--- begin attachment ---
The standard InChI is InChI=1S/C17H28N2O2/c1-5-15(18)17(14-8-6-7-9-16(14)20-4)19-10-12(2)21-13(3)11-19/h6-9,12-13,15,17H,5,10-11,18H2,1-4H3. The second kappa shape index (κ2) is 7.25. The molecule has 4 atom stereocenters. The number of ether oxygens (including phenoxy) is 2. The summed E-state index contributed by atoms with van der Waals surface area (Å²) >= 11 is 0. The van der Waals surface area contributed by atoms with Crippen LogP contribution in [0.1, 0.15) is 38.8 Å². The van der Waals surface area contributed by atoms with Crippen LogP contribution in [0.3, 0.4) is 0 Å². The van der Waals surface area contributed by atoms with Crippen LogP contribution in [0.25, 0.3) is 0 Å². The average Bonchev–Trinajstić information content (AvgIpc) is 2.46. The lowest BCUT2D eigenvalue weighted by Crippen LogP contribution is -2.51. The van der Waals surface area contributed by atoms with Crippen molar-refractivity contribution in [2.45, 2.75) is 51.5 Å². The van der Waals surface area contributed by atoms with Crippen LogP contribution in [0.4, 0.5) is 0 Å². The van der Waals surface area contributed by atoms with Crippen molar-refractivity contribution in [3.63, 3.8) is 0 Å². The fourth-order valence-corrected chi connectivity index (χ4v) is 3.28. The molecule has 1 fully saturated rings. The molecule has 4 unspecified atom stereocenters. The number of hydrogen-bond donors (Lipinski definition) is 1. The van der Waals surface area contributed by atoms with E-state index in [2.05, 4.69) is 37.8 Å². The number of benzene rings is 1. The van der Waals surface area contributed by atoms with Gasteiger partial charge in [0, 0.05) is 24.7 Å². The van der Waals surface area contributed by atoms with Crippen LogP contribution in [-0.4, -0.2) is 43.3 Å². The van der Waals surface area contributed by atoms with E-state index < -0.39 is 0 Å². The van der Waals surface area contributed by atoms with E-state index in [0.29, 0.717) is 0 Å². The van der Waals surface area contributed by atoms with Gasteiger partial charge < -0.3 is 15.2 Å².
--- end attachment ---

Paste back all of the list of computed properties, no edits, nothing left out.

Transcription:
The standard InChI is InChI=1S/C17H28N2O2/c1-5-15(18)17(14-8-6-7-9-16(14)20-4)19-10-12(2)21-13(3)11-19/h6-9,12-13,15,17H,5,10-11,18H2,1-4H3. The second kappa shape index (κ2) is 7.25. The molecule has 4 atom stereocenters. The number of ether oxygens (including phenoxy) is 2. The summed E-state index contributed by atoms with van der Waals surface area (Å²) >= 11 is 0. The van der Waals surface area contributed by atoms with Crippen LogP contribution in [0.1, 0.15) is 38.8 Å². The van der Waals surface area contributed by atoms with Crippen LogP contribution in [0.3, 0.4) is 0 Å². The van der Waals surface area contributed by atoms with Crippen LogP contribution in [0.25, 0.3) is 0 Å². The average Bonchev–Trinajstić information content (AvgIpc) is 2.46. The lowest BCUT2D eigenvalue weighted by Crippen LogP contribution is -2.51. The van der Waals surface area contributed by atoms with Crippen molar-refractivity contribution in [2.45, 2.75) is 51.5 Å². The van der Waals surface area contributed by atoms with Crippen LogP contribution in [0.4, 0.5) is 0 Å². The van der Waals surface area contributed by atoms with Crippen molar-refractivity contribution in [3.63, 3.8) is 0 Å². The fourth-order valence-corrected chi connectivity index (χ4v) is 3.28. The molecule has 1 fully saturated rings. The molecule has 4 unspecified atom stereocenters. The number of hydrogen-bond donors (Lipinski definition) is 1. The van der Waals surface area contributed by atoms with E-state index in [2.05, 4.69) is 37.8 Å². The number of benzene rings is 1. The van der Waals surface area contributed by atoms with Gasteiger partial charge in [0, 0.05) is 24.7 Å². The van der Waals surface area contributed by atoms with Crippen LogP contribution in [-0.4, -0.2) is 43.3 Å². The van der Waals surface area contributed by atoms with E-state index < -0.39 is 0 Å². The van der Waals surface area contributed by atoms with E-state index in [0.29, 0.717) is 0 Å². The van der Waals surface area contributed by atoms with Gasteiger partial charge < -0.3 is 15.2 Å².